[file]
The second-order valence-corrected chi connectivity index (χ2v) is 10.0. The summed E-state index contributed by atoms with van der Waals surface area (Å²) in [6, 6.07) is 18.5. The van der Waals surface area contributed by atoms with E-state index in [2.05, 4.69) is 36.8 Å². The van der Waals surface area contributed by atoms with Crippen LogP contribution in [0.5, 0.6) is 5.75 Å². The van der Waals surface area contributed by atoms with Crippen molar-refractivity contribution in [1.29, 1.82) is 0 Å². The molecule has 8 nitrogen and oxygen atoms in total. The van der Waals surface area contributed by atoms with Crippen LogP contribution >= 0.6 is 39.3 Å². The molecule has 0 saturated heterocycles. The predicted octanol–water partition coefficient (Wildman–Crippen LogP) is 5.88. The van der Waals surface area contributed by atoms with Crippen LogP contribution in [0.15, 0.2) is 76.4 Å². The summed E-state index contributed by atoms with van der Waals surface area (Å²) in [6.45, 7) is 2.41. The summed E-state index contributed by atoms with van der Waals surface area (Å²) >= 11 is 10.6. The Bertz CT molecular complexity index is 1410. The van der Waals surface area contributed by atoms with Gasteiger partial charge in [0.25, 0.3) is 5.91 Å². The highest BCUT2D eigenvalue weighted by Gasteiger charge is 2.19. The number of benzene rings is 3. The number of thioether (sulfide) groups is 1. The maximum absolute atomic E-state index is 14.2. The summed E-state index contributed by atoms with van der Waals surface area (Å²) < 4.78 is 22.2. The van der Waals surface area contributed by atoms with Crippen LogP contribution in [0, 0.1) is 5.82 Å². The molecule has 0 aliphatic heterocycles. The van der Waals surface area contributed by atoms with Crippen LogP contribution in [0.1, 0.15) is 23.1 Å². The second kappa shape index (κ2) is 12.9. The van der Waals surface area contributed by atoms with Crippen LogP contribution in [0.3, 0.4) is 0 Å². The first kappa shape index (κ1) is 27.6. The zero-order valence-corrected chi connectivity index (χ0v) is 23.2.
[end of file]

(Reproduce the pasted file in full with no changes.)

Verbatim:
The second-order valence-corrected chi connectivity index (χ2v) is 10.0. The summed E-state index contributed by atoms with van der Waals surface area (Å²) in [6, 6.07) is 18.5. The van der Waals surface area contributed by atoms with E-state index in [2.05, 4.69) is 36.8 Å². The van der Waals surface area contributed by atoms with Crippen LogP contribution in [0.5, 0.6) is 5.75 Å². The van der Waals surface area contributed by atoms with Crippen molar-refractivity contribution in [1.29, 1.82) is 0 Å². The molecule has 8 nitrogen and oxygen atoms in total. The van der Waals surface area contributed by atoms with Crippen LogP contribution >= 0.6 is 39.3 Å². The molecule has 0 saturated heterocycles. The predicted octanol–water partition coefficient (Wildman–Crippen LogP) is 5.88. The van der Waals surface area contributed by atoms with Crippen LogP contribution in [0.15, 0.2) is 76.4 Å². The summed E-state index contributed by atoms with van der Waals surface area (Å²) in [6.45, 7) is 2.41. The summed E-state index contributed by atoms with van der Waals surface area (Å²) >= 11 is 10.6. The Bertz CT molecular complexity index is 1410. The van der Waals surface area contributed by atoms with Gasteiger partial charge in [0.25, 0.3) is 5.91 Å². The highest BCUT2D eigenvalue weighted by Gasteiger charge is 2.19. The number of benzene rings is 3. The number of thioether (sulfide) groups is 1. The maximum absolute atomic E-state index is 14.2. The summed E-state index contributed by atoms with van der Waals surface area (Å²) < 4.78 is 22.2. The van der Waals surface area contributed by atoms with Crippen LogP contribution in [0, 0.1) is 5.82 Å². The molecule has 0 aliphatic heterocycles. The van der Waals surface area contributed by atoms with Crippen LogP contribution in [0.1, 0.15) is 23.1 Å². The second kappa shape index (κ2) is 12.9. The van der Waals surface area contributed by atoms with Crippen LogP contribution in [0.3, 0.4) is 0 Å². The first kappa shape index (κ1) is 27.6. The zero-order valence-corrected chi connectivity index (χ0v) is 23.2.